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Angie Drobnic Holan
By Angie Drobnic Holan October 20, 2008

Closer to 40 percent than 50 percent

In an interview with Fox News, John McCain was asked about Barack Obama's claim that 95 percent of Americans will not see their taxes go up under Obama's proposals.

 "You spent a lot of time in your debate dealing with that. Is that honest? Is that truthful?" commentator Sean Hannity asked in the Oct. 12, 2008, interview.

"Well, first of all, it's not truthful in the respect that 50 percent or 40 percent of the American people — of taxpayers — American citizens don't pay taxes, federal income taxes," McCain said.

McCain's statement is phrased a little awkwardly, but the context of the conversation makes it clear that he's talking about the number of tax filers who don't owe any income tax thanks to credits and deductions.

In their conversation, Hannity and McCain also say that Obama has promised a tax cut for 95 percent of "Americans," which would be all tax filers. But Obama's policies do not provide a tax cut for 95 percent of Americans  — it's actually about 81 percent of all American tax filers.

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Sometimes, though, Obama is more careful in his statements and claims that his tax put will give 95 percent of "working families" a tax cut. This percentage for workers holds up pretty well even if you do not consider people who don't owe taxes. For more on why that is, read our story here .

For this ruling, however, we wanted to focus on how many people don't pay federal taxes because they qualify for enough credits or deductions that they don't owe any taxes. Common credits include the earned income tax credit for low-wage workers, the child tax credit, education credits, and credits for child care expenses. Common deductions include medical and dental expenses, mortgage interest, charitable contributions, educational expenses and business expenses.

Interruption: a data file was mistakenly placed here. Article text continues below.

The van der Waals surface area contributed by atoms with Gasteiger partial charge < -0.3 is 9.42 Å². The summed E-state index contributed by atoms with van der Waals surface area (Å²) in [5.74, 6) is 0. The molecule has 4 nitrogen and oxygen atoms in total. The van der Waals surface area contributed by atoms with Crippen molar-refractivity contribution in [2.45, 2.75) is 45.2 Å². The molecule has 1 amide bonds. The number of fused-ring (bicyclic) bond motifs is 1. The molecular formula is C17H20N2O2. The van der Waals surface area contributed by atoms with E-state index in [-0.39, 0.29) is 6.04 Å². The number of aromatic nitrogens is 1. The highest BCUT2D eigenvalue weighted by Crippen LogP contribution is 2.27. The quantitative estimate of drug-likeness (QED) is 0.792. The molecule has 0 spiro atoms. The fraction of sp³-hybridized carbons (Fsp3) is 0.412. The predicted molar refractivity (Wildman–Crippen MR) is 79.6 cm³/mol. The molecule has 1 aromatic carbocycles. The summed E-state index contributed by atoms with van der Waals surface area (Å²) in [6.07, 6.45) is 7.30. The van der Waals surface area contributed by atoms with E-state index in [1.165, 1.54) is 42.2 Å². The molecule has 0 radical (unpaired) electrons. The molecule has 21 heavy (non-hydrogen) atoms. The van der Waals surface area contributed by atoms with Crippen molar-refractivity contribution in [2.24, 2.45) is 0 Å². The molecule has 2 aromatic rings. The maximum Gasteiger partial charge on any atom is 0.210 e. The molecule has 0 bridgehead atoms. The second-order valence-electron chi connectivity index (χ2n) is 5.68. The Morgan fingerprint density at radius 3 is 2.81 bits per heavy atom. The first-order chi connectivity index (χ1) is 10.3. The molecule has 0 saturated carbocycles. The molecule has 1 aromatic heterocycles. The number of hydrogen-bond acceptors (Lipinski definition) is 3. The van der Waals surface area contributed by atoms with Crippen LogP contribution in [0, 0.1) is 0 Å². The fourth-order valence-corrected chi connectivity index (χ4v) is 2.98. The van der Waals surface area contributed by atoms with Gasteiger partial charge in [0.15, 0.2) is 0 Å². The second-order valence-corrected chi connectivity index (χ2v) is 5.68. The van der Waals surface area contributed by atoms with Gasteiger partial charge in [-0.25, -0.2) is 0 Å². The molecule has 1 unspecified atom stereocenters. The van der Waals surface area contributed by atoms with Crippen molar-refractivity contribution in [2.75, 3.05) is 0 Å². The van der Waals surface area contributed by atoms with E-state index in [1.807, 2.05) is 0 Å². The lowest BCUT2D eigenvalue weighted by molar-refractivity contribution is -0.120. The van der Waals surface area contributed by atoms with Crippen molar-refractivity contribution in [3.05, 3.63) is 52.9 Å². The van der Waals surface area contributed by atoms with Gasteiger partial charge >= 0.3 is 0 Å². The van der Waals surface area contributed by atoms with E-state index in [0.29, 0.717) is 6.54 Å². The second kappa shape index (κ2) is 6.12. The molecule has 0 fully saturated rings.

Many credits are refundable, which means the government sends a check if the taxes owed are less than zero. Deductions generally reduce taxes owed to zero, with no check sent if the tax bill is less than zero.

We consulted the nonpartisan experts at the Tax Policy Center. They said that the percent of taxpayers with zero or negative individual income tax liability will be 38 percent in 2009.

That's pretty close to 40 percent, the low end of the range McCain said. If McCain had said it was 40 percent, we would have ruled that his statement was True, because he would only be two points off. But he also said it could be around 50 percent, and that seems like pushing the envelope a tad too far. So we rate his statement Mostly True.

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Closer to 40 percent than 50 percent

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